DRAFTING GOVERNANCE PROPOSALS – PART II
In the first part of this two-part article, we examined the drafting of governance proposals as informational documents tailored towards assisting an audience of token holders in making a decision relating to community assets.
This second part considers the role of governance proposals as authorising documents to the responsible persons to enact the will of the collective if the governance proposal is passed and best practices a draftsman should abide by.
Governance proposals as instructional documents
As we considered in part one of this article, governance proposals actually serve a dual purpose.
The first is to educate the voter base so that they can make effective decisions relating to community assets. The second – which is often overlooked – is that a governance proposal once passed is actually a delegation of authority to the persons identified as being responsible for the implementation of the proposal.
To draft an effective proposal for voting token holders, it is essential that the draftsman covers the macro elements in some detail– the bigger picture needs to be explained. But when we consider what effective drafting is for the executor of a DAO proposal, it is the more boring operational details which are paramount.
It is to these nitty gritty details to which we now turn our attention.
Why the boring stuff is important
Take for example the following preposterous governance proposal for a fictional GVRN DAO (note: we can neither confirm nor deny any plans to create a GVRN DAO nor to launch GVRN token)
Assume that this proposal has somehow passed a token holder vote. Now that the fun of voting is over, someone has to ensure that this proposal is implemented.
But who will do it – and how?
The proposal – though it provides presumably sufficient high-level detail to pass a token holder vote – is incredibly light on the details around implementation. Once the governance proposal is passed – what then?
Who is responsible for purchasing the supercar in this scenario? Is it the beneficiary or is it some member of the DAO executive team?Who will transfer and/or receive the USD stable coins from the DAO treasury and handle off-ramping of fund – if any? Is there a specific process for the purchase of the supercar and the return of any excess funds?
The reason these details are important is because the omission of such details means that the executor of the proposal – whoever it may be – is forced to use his or her discretion to fill in the blanks.
The problem with discretion
To preface this – discretion is necessary for any organisation to operate effectively. People charged with day-to-day operations must be empowered to make discretionary decisions because the alternative is that operations would simply grind to a halt.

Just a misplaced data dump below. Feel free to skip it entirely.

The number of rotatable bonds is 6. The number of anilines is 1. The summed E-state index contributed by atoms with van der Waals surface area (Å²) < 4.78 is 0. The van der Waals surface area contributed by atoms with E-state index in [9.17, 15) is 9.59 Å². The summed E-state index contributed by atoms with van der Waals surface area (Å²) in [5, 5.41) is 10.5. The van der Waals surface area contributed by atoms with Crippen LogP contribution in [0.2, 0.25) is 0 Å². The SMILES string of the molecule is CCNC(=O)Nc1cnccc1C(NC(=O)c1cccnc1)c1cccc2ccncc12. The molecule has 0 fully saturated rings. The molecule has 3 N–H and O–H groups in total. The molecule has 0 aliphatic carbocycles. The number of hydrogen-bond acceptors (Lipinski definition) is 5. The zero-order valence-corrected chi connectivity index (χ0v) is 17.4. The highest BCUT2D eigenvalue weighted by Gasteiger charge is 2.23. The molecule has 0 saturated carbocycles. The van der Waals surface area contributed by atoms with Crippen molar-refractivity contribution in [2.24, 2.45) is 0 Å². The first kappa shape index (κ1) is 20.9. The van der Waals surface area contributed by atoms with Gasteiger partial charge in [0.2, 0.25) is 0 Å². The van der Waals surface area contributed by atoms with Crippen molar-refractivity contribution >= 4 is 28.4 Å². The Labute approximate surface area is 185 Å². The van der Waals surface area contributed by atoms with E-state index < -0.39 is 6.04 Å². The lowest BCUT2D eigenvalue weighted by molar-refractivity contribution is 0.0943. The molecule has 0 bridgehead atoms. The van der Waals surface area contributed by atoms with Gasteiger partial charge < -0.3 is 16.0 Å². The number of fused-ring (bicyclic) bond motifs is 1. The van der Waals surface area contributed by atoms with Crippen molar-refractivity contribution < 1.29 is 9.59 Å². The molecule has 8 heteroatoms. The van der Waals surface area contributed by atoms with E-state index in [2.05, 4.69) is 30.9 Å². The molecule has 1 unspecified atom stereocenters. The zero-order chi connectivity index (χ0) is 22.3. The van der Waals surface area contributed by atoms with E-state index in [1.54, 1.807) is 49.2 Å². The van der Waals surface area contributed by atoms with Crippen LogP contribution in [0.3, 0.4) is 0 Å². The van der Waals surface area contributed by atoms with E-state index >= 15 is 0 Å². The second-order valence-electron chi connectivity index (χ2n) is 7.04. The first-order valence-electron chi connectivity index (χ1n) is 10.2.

The issue is with unchecked discretion.
When governance proposals do not specify in sufficient detail how a proposal is to be carried out as a matter of fact, this by default bestows upon the executor significant discretion to accomplish the objective.
This uncertainty and the consequential wide discretion accorded to the executor of such a governance proposal necessarily sets the stage for future conflict between the token holders and the executive team.Going back to the illustrative proposal for instance, if the DAO’s treasury is kept in ETH and BTC with no USD stables and the proposal fails to stipulate how those stable coins should be acquired – is the executor not being asked to take a discretionary trade in order to achieve the objective of the proposal?
Worse still, if the token holders have voted on a budget of 500,000 USD without specifying the process by which the supercar should be purchased – what if the executor of the proposal purchases the supercar for USD 480,000 through a friendly broker when an equivalent model could have been acquired for less?
The best way of dealing with potential disputes is to avoid them altogether. And in order to do so – clear instructions should be drafted into the governance proposal which considers from an operational perspective how that proposal should be implemented. There will necessarily be some element of discretion – but the key is to ensure that discretion granted is sufficiently limited in scope so that the executive team has enough flexibility to adapt to operational needs without inviting apparent or actual abuses of authority when acting in the name of the DAO.
The operational elements of governance proposals are often overlooked which invites disputes and distrust between the token holder base and the executors of the proposals.
The solution to this is to ensure that governance proposals are drafted such that clear instructions are provided relating to the implementation of proposal (if passed), limiting the discretion of the executive team to only the minimum necessary.
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